Miller Bledsoe

Was born in Fredericksburg, Virginia, October 7, 1761. At the age of fifteen, he entered the service of his country under Captain Ambrose Dudley, in Orange county, who was himself a minister of the Baptist persuasion, who yet felt it his duty, in those perilous times, to give the strongest evidence of his love to his country. Captain Dudley's company belonged to the Second Virginia Regiment. After remaining in Virginia some time, his company marched to Valley Forge, in 1788.

Mr. Bledsoe was detached with others, under Colonel Lee, to capture a certain strong post of the enemy's called the Hook. Just before the troops reached the fort, an hour before day, Lee harangued them and said he wanted no cowards. Seventeen stepped out of the ranks--the balance, with unloaded guns, made their attack. A soldier in his shirt was in the act of putting his match to a cannon, pointed at the invading column, when Colonel Lee (who was foremost in the charge,) transfixed him with his sword. After a few minutes' work with the bayonet, the fort was surrendered. In searching for the enemy in the dark, Mr. Bledsoe was shot at so close as to be burned by the powder, and was severely wounded by a bayonet. He was at the battle at Camden, and was in North Carolina also, near enough to Guilford, to hear the report of the cannon in that battle. In the South, Mr. Bledsoe had command of a company. After a time, he returned with his company to Henry county, where they had enlisted, and went thence himself and joined the army near Yorktown.

He had made many promises, during the war, if the Lord would spare his life, he would serve him; but these were short-lived promises. In 1788 he obtained a hope, and joined the church in Orange county, called North Fork, and was baptized by Aaron Bledsoe, a relative of his. He soon began to preach, and was ordained about 1792, by George Morris, Aaron Bledsoe and John Waller. In February, 1793, he emigrated to Oglethorpe county, Georgia. The first church of which he had charge was Salem, then numbering about seventeen members. He was pastor also of Freeman's creek, Big creek, Baird's meeting-house and Scull shoals. He and Silas Mercer were instrumental in gathering Big creek, which was first called Liberty. They had preached some time at Major Waters' dwelling house. There had been considerable excitement in all his churches the year he first attended the Association, (Georgia,) and a report went before him that he was an Arminian. But nothing could be further from the truth; for though a great revivalist, he was a follower of John Gill. Indeed, he pushed his Calvinistic ideas so far as to render him timid and cautious about joining with his brethren in the Conventions and missionary operations of the day. He was a man greatly favored of the Lord. He numbered the baptisms he performed until they reached twelve hundred, and then desisted, lest he should sin after the manner of David, in numbering the children of Israel. As this occurred long before his ministry closed, it would be interesting to know how many he did baptize. He was remarkably careful about experiences. Such relations as pass frequently with the churches in these days would have found no favor in his eyes.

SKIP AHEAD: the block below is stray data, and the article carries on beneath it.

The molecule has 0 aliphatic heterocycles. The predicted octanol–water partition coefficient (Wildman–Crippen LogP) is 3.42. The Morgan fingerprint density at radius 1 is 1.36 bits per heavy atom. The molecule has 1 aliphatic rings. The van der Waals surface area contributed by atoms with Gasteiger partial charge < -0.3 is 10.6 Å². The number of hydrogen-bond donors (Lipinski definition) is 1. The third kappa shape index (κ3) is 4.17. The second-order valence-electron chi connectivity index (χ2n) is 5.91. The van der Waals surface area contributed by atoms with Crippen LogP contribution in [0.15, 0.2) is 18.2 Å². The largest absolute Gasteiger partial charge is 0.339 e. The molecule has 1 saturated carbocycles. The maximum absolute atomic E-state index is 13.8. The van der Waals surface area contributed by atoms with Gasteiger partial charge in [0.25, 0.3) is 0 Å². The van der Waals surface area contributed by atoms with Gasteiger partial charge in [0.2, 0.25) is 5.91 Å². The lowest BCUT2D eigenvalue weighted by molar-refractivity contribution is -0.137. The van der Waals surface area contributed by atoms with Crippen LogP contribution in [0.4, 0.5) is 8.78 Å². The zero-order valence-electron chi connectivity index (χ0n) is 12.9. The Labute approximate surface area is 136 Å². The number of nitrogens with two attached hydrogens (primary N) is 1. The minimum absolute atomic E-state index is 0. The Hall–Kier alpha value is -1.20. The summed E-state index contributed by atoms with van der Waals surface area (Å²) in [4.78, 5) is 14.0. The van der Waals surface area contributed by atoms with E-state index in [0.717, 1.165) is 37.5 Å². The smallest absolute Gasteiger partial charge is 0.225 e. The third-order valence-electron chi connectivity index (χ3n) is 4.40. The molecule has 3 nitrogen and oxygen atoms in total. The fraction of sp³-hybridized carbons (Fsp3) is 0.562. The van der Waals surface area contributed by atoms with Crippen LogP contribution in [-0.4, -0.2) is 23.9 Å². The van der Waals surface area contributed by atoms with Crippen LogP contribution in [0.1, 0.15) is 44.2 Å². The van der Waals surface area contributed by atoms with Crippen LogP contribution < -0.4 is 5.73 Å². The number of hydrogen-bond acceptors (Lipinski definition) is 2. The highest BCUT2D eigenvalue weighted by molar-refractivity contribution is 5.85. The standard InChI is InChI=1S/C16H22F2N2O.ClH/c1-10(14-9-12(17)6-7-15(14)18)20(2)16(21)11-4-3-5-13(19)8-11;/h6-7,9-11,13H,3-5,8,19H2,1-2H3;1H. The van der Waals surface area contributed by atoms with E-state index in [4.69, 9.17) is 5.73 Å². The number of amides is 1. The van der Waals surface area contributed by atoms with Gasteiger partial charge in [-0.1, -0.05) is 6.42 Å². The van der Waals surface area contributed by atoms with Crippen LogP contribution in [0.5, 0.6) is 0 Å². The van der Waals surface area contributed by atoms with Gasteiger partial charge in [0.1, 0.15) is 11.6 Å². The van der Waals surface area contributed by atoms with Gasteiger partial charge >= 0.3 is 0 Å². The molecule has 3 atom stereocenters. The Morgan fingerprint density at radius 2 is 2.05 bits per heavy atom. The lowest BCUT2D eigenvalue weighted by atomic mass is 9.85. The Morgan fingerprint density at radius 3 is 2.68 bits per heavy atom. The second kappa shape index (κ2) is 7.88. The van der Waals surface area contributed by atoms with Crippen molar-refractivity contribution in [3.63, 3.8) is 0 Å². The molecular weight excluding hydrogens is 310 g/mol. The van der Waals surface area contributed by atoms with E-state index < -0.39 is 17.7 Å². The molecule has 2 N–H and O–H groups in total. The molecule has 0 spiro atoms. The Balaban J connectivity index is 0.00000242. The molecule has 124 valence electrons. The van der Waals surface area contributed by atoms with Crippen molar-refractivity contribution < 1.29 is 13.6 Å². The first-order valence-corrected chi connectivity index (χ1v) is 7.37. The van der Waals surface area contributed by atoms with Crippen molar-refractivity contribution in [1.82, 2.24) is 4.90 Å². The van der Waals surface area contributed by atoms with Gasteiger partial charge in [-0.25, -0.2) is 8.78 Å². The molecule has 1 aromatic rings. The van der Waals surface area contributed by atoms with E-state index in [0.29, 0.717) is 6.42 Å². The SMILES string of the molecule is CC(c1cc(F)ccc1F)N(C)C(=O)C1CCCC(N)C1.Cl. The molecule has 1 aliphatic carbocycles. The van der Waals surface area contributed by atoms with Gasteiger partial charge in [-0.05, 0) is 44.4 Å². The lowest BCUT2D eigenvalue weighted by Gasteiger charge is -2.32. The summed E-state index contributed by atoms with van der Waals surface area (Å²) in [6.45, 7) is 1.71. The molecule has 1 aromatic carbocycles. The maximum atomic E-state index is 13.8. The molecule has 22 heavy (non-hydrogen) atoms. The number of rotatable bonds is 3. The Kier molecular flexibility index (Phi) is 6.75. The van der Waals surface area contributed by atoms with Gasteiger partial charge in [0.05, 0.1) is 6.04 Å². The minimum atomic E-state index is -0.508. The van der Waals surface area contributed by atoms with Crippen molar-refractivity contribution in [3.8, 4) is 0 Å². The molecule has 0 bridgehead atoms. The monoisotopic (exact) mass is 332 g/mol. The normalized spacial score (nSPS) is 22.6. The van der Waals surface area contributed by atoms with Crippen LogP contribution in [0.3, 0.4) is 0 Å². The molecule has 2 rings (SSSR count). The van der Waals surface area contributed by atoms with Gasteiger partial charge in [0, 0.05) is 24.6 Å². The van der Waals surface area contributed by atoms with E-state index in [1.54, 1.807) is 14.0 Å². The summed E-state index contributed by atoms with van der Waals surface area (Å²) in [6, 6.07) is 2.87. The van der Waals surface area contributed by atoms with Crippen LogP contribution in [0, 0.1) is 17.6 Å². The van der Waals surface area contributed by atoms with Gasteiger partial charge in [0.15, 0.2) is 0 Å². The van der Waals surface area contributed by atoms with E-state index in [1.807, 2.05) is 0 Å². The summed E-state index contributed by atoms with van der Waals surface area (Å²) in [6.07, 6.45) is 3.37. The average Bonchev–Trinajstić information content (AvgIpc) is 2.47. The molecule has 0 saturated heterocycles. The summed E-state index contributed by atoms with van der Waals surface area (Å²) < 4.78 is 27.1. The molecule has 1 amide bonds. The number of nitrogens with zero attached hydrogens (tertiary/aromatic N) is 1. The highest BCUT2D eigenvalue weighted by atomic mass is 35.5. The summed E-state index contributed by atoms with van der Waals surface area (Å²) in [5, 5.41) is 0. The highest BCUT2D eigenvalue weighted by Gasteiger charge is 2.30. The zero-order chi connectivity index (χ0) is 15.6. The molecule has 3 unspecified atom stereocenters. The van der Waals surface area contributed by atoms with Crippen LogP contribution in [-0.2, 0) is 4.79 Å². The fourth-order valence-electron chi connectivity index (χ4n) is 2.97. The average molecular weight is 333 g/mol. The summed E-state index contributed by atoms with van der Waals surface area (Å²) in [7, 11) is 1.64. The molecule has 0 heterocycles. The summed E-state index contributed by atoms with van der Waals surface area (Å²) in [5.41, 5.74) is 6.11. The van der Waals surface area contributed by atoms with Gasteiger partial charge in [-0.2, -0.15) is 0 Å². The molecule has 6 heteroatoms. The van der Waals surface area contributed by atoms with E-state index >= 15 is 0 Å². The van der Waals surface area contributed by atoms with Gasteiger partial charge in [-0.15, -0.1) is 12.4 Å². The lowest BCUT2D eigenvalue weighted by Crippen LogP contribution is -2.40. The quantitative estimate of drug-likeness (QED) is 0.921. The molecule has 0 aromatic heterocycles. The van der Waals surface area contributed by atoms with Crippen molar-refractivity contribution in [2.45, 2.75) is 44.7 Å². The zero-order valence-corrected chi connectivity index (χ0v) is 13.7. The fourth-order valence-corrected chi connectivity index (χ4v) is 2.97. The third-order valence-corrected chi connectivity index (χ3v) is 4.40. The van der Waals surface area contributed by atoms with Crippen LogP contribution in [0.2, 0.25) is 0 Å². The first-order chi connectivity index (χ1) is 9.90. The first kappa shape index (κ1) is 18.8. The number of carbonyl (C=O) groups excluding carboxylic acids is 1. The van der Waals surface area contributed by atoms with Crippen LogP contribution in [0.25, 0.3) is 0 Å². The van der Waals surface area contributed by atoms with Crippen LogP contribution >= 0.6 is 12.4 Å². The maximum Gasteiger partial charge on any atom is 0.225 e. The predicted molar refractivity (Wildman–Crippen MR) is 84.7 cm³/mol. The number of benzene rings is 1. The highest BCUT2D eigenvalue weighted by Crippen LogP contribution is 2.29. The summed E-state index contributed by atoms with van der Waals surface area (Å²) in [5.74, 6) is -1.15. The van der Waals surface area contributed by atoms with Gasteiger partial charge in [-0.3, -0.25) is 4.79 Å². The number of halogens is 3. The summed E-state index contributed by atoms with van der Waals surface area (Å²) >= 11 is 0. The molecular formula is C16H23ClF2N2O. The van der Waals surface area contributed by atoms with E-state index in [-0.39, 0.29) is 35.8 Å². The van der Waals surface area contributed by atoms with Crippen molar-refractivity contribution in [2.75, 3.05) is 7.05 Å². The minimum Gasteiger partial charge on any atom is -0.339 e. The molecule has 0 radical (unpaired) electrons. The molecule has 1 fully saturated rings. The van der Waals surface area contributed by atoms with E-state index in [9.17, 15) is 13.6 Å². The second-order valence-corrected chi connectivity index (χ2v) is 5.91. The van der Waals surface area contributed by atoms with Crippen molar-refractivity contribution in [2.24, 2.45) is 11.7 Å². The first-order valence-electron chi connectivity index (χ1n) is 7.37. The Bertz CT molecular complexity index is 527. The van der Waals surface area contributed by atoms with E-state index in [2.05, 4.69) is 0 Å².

He died at his son-in-law's, in Oglethorpe county, about the year 1841. The last five years of his life were full of suffering, but he said he had nothing to change in the main truths he had preached, and was ready to depart in the full assurance of hope. He had a great desire to see some of his descendants enter the ministry. The year before he died, Rev. Sylvanus Landrum, now (1874,) pastor at Memphis, began to hold prayer-meetings and deliver exhortations. The old preacher insisted that an appointment should be made at the place of his residence, and that the youthful exhorter should preach in his presence. The meeting was accordingly held. At its close, the grand-father was raised up in his bed, and exhorted his son in the gospel in a manner which will not likely ever be forgotten; and, having placed his trembling hands upon him, prayed. He then expressed himself, Simeon like, ready to depart in peace.

That prayer has been answered, for the grand-son is one of the most useful ministers in the South--a worthy descendant of such a sire.

Georgia Baptists:
Historical and Biographical
by J. H. Campbell
J. W. Burke & Company
Page 193

Contributed by Jeanne Arguelles